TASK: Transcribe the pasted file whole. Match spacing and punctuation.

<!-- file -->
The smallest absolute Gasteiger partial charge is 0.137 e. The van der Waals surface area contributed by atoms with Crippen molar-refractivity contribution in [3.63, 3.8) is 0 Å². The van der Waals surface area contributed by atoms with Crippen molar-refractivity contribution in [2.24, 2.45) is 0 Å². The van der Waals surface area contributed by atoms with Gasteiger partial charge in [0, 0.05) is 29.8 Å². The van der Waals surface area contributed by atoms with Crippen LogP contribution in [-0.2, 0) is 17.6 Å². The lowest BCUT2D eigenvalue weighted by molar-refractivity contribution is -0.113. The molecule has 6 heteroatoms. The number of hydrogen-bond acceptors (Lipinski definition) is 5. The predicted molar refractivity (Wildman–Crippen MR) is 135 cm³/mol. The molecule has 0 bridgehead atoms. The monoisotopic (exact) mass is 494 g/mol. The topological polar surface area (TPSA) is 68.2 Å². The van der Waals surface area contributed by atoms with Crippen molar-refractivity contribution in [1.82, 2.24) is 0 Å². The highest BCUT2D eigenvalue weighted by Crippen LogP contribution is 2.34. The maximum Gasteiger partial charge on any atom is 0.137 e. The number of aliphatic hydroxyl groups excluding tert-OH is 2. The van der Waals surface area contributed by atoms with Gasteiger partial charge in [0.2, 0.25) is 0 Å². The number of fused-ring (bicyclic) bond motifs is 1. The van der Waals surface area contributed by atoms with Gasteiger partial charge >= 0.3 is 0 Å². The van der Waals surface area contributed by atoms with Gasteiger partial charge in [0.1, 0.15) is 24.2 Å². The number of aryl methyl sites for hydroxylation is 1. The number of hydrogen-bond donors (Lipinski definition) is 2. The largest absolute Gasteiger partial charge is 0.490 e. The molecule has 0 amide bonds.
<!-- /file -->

The smallest absolute Gasteiger partial charge is 0.137 e. The van der Waals surface area contributed by atoms with Crippen molar-refractivity contribution in [3.63, 3.8) is 0 Å². The van der Waals surface area contributed by atoms with Crippen molar-refractivity contribution in [2.24, 2.45) is 0 Å². The van der Waals surface area contributed by atoms with Gasteiger partial charge in [0, 0.05) is 29.8 Å². The van der Waals surface area contributed by atoms with Crippen LogP contribution in [-0.2, 0) is 17.6 Å². The lowest BCUT2D eigenvalue weighted by molar-refractivity contribution is -0.113. The molecule has 6 heteroatoms. The number of hydrogen-bond acceptors (Lipinski definition) is 5. The predicted molar refractivity (Wildman–Crippen MR) is 135 cm³/mol. The molecule has 0 bridgehead atoms. The monoisotopic (exact) mass is 494 g/mol. The topological polar surface area (TPSA) is 68.2 Å². The van der Waals surface area contributed by atoms with Crippen molar-refractivity contribution in [1.82, 2.24) is 0 Å². The highest BCUT2D eigenvalue weighted by Crippen LogP contribution is 2.34. The maximum Gasteiger partial charge on any atom is 0.137 e. The number of aliphatic hydroxyl groups excluding tert-OH is 2. The van der Waals surface area contributed by atoms with Gasteiger partial charge in [0.2, 0.25) is 0 Å². The number of fused-ring (bicyclic) bond motifs is 1. The van der Waals surface area contributed by atoms with Gasteiger partial charge >= 0.3 is 0 Å². The van der Waals surface area contributed by atoms with Gasteiger partial charge in [0.1, 0.15) is 24.2 Å². The number of aryl methyl sites for hydroxylation is 1. The number of hydrogen-bond donors (Lipinski definition) is 2. The largest absolute Gasteiger partial charge is 0.490 e. The molecule has 0 amide bonds.